A Seamless Web

Joey here.

Jeffrey connects all our Rides to NYC. He won’t parachute into a place and consider it part of our tour of the Lower 48 States.

Last year’s Ride to Seattle was relatively short. Floods, gales, downpours, landslides, a collapsed highway, a logging-road detour . . . we pedaled less than 600 miles, interspersing 2 parts biking with 1 part motor transport.

We decided to add 160 miles more to connect Washington, DC, to our 2012 Ride to Nashville; and to connect Jeffrey’s native village to our 2014 Ride to the Five Great Lakes.

Enjoy this travelogue!

Now we’d connected D.C., and George Washington’s Mt. Vernon (Virginia) estate to which we biked in 2018, to NYC. No loose ends!

In August, our friend Shira drove with us to Cicero, NY, from which we pedaled our Lightning Phantom 103 miles north to Jeffrey’s native village.


Ready to roll in Cicero.
Our new friend—Jeffrey! He supports human rights for all.
This part of New York is a different world from ours. We didn’t stay for the raffle.
Moose! It’s fun to say.
Wide smooth shoulders for bikes and buggies.
A construction manager stopped to talk with Shira (seen through 3 car windows), who was waiting for us to catch up. This generous person belongs to a local Latter Day Saints church, helps the needy, and feels the tensions among religion, law, economics, and human rights. We learned a lot from her and shared some immigration facts that she hadn’t known.
No fish allowed . . .
. . . unless they’re the manager’s!
Easy riding.
Imagine a 1400 lb (640 kg) cheese being carted hundreds of miles to Washington, D.C., in 1836.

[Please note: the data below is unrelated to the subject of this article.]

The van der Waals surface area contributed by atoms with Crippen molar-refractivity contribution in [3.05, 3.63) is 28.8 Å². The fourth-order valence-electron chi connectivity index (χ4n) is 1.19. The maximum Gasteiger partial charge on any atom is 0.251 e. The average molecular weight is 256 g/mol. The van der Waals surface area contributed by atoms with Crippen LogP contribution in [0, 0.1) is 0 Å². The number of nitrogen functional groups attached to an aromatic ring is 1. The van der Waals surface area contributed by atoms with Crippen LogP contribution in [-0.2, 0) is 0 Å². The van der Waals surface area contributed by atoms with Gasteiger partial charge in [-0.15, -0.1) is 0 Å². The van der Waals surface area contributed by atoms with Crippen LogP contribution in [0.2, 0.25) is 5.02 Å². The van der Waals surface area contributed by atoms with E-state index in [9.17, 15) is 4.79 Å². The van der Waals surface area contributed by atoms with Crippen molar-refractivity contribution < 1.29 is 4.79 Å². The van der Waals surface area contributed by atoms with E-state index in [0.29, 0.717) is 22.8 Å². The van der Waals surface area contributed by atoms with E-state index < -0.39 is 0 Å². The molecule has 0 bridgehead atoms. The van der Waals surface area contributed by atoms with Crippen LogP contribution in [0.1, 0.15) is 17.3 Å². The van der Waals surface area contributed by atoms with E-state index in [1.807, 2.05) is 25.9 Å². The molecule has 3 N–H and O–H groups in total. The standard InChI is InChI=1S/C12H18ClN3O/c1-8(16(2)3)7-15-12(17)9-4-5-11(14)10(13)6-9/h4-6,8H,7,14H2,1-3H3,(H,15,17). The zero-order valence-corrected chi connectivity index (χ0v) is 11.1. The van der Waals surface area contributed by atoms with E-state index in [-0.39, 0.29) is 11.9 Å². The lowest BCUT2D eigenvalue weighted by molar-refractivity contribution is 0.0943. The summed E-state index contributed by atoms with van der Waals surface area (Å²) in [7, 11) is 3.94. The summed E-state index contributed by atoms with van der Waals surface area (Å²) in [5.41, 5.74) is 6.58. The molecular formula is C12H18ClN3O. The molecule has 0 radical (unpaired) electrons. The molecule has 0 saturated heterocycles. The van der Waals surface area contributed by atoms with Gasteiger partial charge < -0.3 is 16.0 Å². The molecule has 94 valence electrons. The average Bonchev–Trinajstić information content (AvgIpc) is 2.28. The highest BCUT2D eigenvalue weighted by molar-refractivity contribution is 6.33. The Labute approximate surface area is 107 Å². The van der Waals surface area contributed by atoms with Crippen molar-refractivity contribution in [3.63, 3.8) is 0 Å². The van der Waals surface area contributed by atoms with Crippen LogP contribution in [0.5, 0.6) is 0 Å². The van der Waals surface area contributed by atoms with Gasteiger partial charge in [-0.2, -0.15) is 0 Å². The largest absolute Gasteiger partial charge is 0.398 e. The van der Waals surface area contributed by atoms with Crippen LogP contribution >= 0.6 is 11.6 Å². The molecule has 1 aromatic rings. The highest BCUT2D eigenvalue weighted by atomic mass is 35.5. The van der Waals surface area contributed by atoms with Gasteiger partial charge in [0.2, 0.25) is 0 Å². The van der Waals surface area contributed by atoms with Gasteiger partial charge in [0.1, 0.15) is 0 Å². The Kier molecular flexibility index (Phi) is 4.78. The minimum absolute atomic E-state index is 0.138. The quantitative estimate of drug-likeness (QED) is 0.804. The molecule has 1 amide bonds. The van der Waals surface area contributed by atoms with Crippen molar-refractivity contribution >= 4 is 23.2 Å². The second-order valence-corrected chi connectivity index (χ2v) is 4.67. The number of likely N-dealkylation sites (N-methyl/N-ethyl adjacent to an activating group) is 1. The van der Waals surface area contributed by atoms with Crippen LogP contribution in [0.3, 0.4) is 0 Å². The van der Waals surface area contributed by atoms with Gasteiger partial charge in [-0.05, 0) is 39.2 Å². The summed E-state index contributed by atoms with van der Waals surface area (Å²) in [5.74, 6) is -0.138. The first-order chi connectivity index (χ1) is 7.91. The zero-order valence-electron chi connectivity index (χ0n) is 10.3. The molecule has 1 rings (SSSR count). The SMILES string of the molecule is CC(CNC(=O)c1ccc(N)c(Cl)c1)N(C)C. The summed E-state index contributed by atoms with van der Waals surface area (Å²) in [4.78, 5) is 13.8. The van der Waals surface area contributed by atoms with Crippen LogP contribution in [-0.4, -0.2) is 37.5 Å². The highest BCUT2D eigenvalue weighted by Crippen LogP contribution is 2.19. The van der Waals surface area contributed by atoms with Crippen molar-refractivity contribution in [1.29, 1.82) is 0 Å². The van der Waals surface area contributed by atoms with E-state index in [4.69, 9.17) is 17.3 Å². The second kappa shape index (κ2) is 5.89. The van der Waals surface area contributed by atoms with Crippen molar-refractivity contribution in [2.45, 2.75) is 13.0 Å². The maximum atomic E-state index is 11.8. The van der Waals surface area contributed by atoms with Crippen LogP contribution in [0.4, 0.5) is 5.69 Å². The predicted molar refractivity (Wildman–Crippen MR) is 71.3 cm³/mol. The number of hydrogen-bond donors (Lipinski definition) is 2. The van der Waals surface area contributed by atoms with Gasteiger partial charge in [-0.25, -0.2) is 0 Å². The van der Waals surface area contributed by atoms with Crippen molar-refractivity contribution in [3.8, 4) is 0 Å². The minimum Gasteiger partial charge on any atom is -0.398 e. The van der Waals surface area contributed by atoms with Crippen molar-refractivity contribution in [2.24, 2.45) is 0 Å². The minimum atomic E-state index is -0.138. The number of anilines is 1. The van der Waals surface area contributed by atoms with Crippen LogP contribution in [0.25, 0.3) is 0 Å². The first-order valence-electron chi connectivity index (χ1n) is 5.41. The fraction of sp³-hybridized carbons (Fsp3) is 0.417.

We don’t know what this flag of slavers and traitors means to the rural New York owner. To us, it’s like flying the swastika.
Dewey! Of the Decimal System! Motorists speed by these gems. We go just slowly enough to see what’s there.
These rocks formed during eons of prehistoric mountain building and erosion. The universe does its thing in its own time. Humans, take note.
August Saint-Gaudens sculpted this bronze of statesman Roswell Pettibone Flower (1835-1899) in 1902.

Forks in the road.
The road to our cabin.

Howdy, neighbor!

Jeffrey grew up here.  He stuck me between the screen doors.

Jeffrey’s mother roller-skated here. (The sidewalk, of local marble, may be over a century old.) I’m up the hill, for scale.

I’m on the porch of the house where Jeffrey’s mother was born in 1927. Her parents were refugees from Russian persecution. They arrived in America with no money, speaking no English. During and after the Great Depression, their children went to college. Their sons served in the U.S. Army Air Corps during World War 2.

Now our government declares that refugees and their children no longer are welcome in America.

What a shame.  A terrible, terrible shame.